Lisa Kranseler faces a wrenching decision, one on the agenda of nearly every cultural organization affected by the Great Recession. She runs the Seattle-based Washington State Jewish Historical Society, a group founded in 1968 that preserves and presents the story of the state’s Jewish community. A current project, "Who’s Minding the Store," chronicles the Jews’ role in building familiar Northwest businesses, such as Fox’s Gem Shop and the Alaskan Copper Works. Working part-time, supervising one employee, one contractor, and 60 volunteers, Kranseler manages WSJHS with a $130,000 operating budget. Now she must decide whether the contractor will keep his job.
Her dilemma is tied directly to the slow economy. Income from her group’s most recent annual fundraiser was down 25 percent from the previous year. Of course, WSJHS is not unique. According to a survey published in February, some large Seattle-area arts and heritage organizations saw contributions last year fall 50 percent or more. Many groups were forced to lay off staff. One respected heritage organization in east King County has cut three jobs.
WSJHS has to cut its expenses as well. The group’s one-day-a-week contract archivist completes his tasks in the University of Washington Library’s Special Collections section, but Kranseler says a subsidy that helps her pay for the archivist may end because of the downturn. If more money can’t be found, Kranseler will have to let the archivist go. “This will affect everyone utilizing the Special Collections,” she laments. “Researchers, students, educators, the community, and people from all over.”
In late 2008, the growth of unemployment in the cultural economy outpaced overall unemployment growth 2.4 percent to 1.9 percent. The Obama administration and Congress hoped to staunch the bleeding by giving $50 million of the $787 billion stimulus package to the National Endowment for the Arts. On July 7, Seattle's Office of Arts and Cultural Affairs, which makes arts policy for the City of Seattle, along with 4Culture, an independent agency that manages cultural funding within King County, announced a local distribution of $500,000 in NEA funds in an effort to preserve jobs.
The news was initially encouraging: Here was federal stimulus money reaching deep into the grass-roots of cities, towns, even neighborhoods. But then heritage groups read the fine print. It was clear they would get comparatively little. To qualify for Seattle's $250,000 share, for instance, they had to be among organizations already funded by the city’s Civic Partners program, which helps cultural groups with operating expenses. Of the 133 organizations that got Civic Partners money in 2009, just 10 came from the heritage sector. And most of those recipients were large, such as the Museum of History & Industry and the Experience Music Project/Science Fiction Museum. Neighborhood groups, such as the Ballard Historical Society, Magnolia Historical Society, West Seattle’s Log House Museum, as well as WSJHS, can’t apply.
Things could’ve been worse. If the stimulus money were available a year ago, even fewer Seattle heritage groups would have been eligible. In 2008, the number of heritage organizations receiving Civic Partners money was about half of 2009. The increase this year occurred only after advocates pressured MOACA (the Mayor's Office of Arts and Cultural Affairs) to open up the application process to groups focused on local-history education and interpretation. Until this year, MOACA had barely acknowledged heritage groups’ needs.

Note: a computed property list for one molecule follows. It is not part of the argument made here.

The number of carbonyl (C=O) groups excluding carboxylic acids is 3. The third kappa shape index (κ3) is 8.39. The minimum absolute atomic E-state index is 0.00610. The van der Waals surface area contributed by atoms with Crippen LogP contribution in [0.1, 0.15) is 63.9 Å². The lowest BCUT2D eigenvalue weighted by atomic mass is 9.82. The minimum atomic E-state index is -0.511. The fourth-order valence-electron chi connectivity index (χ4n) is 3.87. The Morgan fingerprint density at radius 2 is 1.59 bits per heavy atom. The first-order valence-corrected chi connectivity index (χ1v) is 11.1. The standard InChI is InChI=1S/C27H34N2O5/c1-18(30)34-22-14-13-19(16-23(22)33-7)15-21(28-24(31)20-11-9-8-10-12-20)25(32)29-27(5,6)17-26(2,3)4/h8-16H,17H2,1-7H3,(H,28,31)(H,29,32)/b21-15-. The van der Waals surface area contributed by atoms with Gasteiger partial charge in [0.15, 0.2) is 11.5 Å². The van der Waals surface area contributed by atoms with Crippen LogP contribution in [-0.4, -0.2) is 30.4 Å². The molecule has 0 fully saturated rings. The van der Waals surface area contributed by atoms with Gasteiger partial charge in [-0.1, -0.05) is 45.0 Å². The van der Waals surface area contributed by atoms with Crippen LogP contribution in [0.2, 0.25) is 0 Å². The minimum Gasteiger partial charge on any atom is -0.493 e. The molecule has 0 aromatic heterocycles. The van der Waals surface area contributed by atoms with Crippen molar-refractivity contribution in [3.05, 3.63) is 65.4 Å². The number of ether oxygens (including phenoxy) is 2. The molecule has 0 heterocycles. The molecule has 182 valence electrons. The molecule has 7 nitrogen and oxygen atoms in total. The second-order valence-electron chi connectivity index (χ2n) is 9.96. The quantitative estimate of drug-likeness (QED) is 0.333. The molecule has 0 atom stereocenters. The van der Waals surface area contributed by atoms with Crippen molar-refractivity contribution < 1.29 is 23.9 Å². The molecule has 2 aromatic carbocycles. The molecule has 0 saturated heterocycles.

That’s not to say Seattle has ignored heritage. The Seattle City Council has financed some activities on a case-by-case basis. In fiscal years 2008 and 2009, the council allocated a total of $392,000 for a city-promoted celebration of the 100th anniversary of the 1909 Alaska-Yukon-Pacific Exposition. However, little of the money has reached small organizations, and the project ends this year. Given the city’s fiscal problems, it’s unlikely the council can support future heritage programming at the same level in the near term.
In the case of 4Culture’s quarter-million-dollar share, only groups that had received subsidies from its Arts Sustained Support program last year are eligible for a check. The program funds 187 organizations with a total of $1.1 million in support. As with the city's program, only one or two heritage organizations received money in 2009 through the Arts Sustained Support program.
Why the near-exclusion of heritage groups from this federal stimulus program? Federal rules limit MOACA and 4Culture’s options in making awards. Other federal agencies, such as the National Endowment for the Humanities and the federally funded Institute for Museum and Library Studies, both of which support historical museums, failed to get a share of the stimulus package and therefore can’t create their own job preservation program. And in the political arena, arts groups are far more sophisticated and united than heritage advocates when it comes to lobbying local, state, and federal governments for funds. Even though each has equal passion, the voice of heritage is a squeak compared to the arts’ roar.
But the biggest reason is a collective failure — at least in terms of public policy — to view heritage work as an integral part of our cultural economy, of a piece with the visual arts, the performing arts, music, and dance. As a society, we prefer to pigeonhole these segments, isolating them from one another, when in fact they are tightly interconnected. Over the long term, heritage typically gets the least attention.
It’s probably too late to fix the specific problem of eligibility for the NEA funds. But it’s not too late to demand from policy-makers that heritage be viewed as a equal partner in all cultural endeavors. It has as much to contribute to community quality of life as music, sculpture, or theater.
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